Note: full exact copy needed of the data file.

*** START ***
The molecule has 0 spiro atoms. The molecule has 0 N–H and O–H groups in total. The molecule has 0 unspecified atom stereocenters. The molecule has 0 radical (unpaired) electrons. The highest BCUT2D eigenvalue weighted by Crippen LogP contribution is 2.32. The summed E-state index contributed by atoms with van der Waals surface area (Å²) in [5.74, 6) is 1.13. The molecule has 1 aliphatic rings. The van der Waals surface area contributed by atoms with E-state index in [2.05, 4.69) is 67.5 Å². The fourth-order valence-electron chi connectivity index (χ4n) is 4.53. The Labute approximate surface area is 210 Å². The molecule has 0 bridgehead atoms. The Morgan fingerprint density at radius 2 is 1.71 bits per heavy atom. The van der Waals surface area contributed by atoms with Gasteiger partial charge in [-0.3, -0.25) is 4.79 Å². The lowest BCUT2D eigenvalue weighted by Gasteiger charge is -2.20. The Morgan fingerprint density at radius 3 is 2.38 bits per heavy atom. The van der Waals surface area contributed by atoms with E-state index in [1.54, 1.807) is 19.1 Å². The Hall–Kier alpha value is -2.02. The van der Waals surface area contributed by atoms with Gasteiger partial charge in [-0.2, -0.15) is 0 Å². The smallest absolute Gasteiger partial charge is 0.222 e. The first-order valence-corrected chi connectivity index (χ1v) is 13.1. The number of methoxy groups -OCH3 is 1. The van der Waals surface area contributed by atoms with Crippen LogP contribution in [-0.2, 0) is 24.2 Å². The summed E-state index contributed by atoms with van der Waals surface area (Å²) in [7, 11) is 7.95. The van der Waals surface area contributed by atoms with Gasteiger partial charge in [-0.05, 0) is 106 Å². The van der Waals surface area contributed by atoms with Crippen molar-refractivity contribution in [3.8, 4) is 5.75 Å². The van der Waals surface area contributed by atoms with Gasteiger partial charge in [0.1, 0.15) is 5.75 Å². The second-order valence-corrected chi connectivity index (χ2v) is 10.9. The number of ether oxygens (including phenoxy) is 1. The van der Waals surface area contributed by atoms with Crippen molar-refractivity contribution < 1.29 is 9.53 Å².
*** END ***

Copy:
The molecule has 0 spiro atoms. The molecule has 0 N–H and O–H groups in total. The molecule has 0 unspecified atom stereocenters. The molecule has 0 radical (unpaired) electrons. The highest BCUT2D eigenvalue weighted by Crippen LogP contribution is 2.32. The summed E-state index contributed by atoms with van der Waals surface area (Å²) in [5.74, 6) is 1.13. The molecule has 1 aliphatic rings. The van der Waals surface area contributed by atoms with E-state index in [2.05, 4.69) is 67.5 Å². The fourth-order valence-electron chi connectivity index (χ4n) is 4.53. The Labute approximate surface area is 210 Å². The molecule has 0 bridgehead atoms. The Morgan fingerprint density at radius 2 is 1.71 bits per heavy atom. The van der Waals surface area contributed by atoms with Gasteiger partial charge in [-0.3, -0.25) is 4.79 Å². The lowest BCUT2D eigenvalue weighted by Gasteiger charge is -2.20. The Morgan fingerprint density at radius 3 is 2.38 bits per heavy atom. The van der Waals surface area contributed by atoms with E-state index in [1.54, 1.807) is 19.1 Å². The Hall–Kier alpha value is -2.02. The van der Waals surface area contributed by atoms with Gasteiger partial charge in [-0.2, -0.15) is 0 Å². The smallest absolute Gasteiger partial charge is 0.222 e. The first-order valence-corrected chi connectivity index (χ1v) is 13.1. The number of methoxy groups -OCH3 is 1. The van der Waals surface area contributed by atoms with Crippen LogP contribution in [-0.2, 0) is 24.2 Å². The summed E-state index contributed by atoms with van der Waals surface area (Å²) in [7, 11) is 7.95. The van der Waals surface area contributed by atoms with Gasteiger partial charge in [-0.05, 0) is 106 Å². The van der Waals surface area contributed by atoms with Crippen molar-refractivity contribution in [3.8, 4) is 5.75 Å². The van der Waals surface area contributed by atoms with Gasteiger partial charge in [0.1, 0.15) is 5.75 Å². The second-order valence-corrected chi connectivity index (χ2v) is 10.9. The number of ether oxygens (including phenoxy) is 1. The van der Waals surface area contributed by atoms with Crippen molar-refractivity contribution < 1.29 is 9.53 Å².